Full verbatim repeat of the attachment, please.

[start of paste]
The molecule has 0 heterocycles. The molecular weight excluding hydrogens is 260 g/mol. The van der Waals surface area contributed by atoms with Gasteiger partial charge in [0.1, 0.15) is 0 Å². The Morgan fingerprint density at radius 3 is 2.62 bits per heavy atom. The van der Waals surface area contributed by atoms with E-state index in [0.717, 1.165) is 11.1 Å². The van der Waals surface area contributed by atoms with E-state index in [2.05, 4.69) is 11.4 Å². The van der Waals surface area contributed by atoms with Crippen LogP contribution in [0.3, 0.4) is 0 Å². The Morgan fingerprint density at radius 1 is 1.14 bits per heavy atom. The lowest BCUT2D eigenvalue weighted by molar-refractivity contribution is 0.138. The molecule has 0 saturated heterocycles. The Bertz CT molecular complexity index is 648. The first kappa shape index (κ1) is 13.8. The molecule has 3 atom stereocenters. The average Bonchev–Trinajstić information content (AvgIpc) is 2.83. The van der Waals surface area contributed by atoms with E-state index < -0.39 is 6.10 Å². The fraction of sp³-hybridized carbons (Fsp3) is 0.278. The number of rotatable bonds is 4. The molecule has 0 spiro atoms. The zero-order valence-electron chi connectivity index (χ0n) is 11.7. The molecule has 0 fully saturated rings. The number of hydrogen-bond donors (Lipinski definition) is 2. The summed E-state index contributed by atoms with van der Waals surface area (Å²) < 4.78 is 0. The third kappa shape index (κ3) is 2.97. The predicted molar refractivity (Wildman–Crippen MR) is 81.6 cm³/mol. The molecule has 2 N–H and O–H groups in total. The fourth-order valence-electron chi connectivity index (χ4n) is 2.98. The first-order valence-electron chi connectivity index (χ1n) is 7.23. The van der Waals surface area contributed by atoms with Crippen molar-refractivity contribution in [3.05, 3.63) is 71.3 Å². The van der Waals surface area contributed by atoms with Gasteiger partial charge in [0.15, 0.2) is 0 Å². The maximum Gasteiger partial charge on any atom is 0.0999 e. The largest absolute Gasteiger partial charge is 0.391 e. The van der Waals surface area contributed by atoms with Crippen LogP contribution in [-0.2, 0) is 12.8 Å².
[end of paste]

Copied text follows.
The molecule has 0 heterocycles. The molecular weight excluding hydrogens is 260 g/mol. The van der Waals surface area contributed by atoms with Gasteiger partial charge in [0.1, 0.15) is 0 Å². The Morgan fingerprint density at radius 3 is 2.62 bits per heavy atom. The van der Waals surface area contributed by atoms with E-state index in [0.717, 1.165) is 11.1 Å². The van der Waals surface area contributed by atoms with E-state index in [2.05, 4.69) is 11.4 Å². The van der Waals surface area contributed by atoms with Crippen LogP contribution in [0.3, 0.4) is 0 Å². The Morgan fingerprint density at radius 1 is 1.14 bits per heavy atom. The lowest BCUT2D eigenvalue weighted by molar-refractivity contribution is 0.138. The molecule has 0 saturated heterocycles. The Bertz CT molecular complexity index is 648. The first kappa shape index (κ1) is 13.8. The molecule has 3 atom stereocenters. The average Bonchev–Trinajstić information content (AvgIpc) is 2.83. The van der Waals surface area contributed by atoms with E-state index < -0.39 is 6.10 Å². The fraction of sp³-hybridized carbons (Fsp3) is 0.278. The number of rotatable bonds is 4. The molecule has 0 spiro atoms. The zero-order valence-electron chi connectivity index (χ0n) is 11.7. The molecule has 0 fully saturated rings. The number of hydrogen-bond donors (Lipinski definition) is 2. The summed E-state index contributed by atoms with van der Waals surface area (Å²) < 4.78 is 0. The third kappa shape index (κ3) is 2.97. The predicted molar refractivity (Wildman–Crippen MR) is 81.6 cm³/mol. The molecule has 2 N–H and O–H groups in total. The fourth-order valence-electron chi connectivity index (χ4n) is 2.98. The first-order valence-electron chi connectivity index (χ1n) is 7.23. The van der Waals surface area contributed by atoms with Crippen molar-refractivity contribution in [3.05, 3.63) is 71.3 Å². The van der Waals surface area contributed by atoms with Gasteiger partial charge in [0.15, 0.2) is 0 Å². The maximum Gasteiger partial charge on any atom is 0.0999 e. The largest absolute Gasteiger partial charge is 0.391 e. The van der Waals surface area contributed by atoms with Crippen LogP contribution in [-0.2, 0) is 12.8 Å².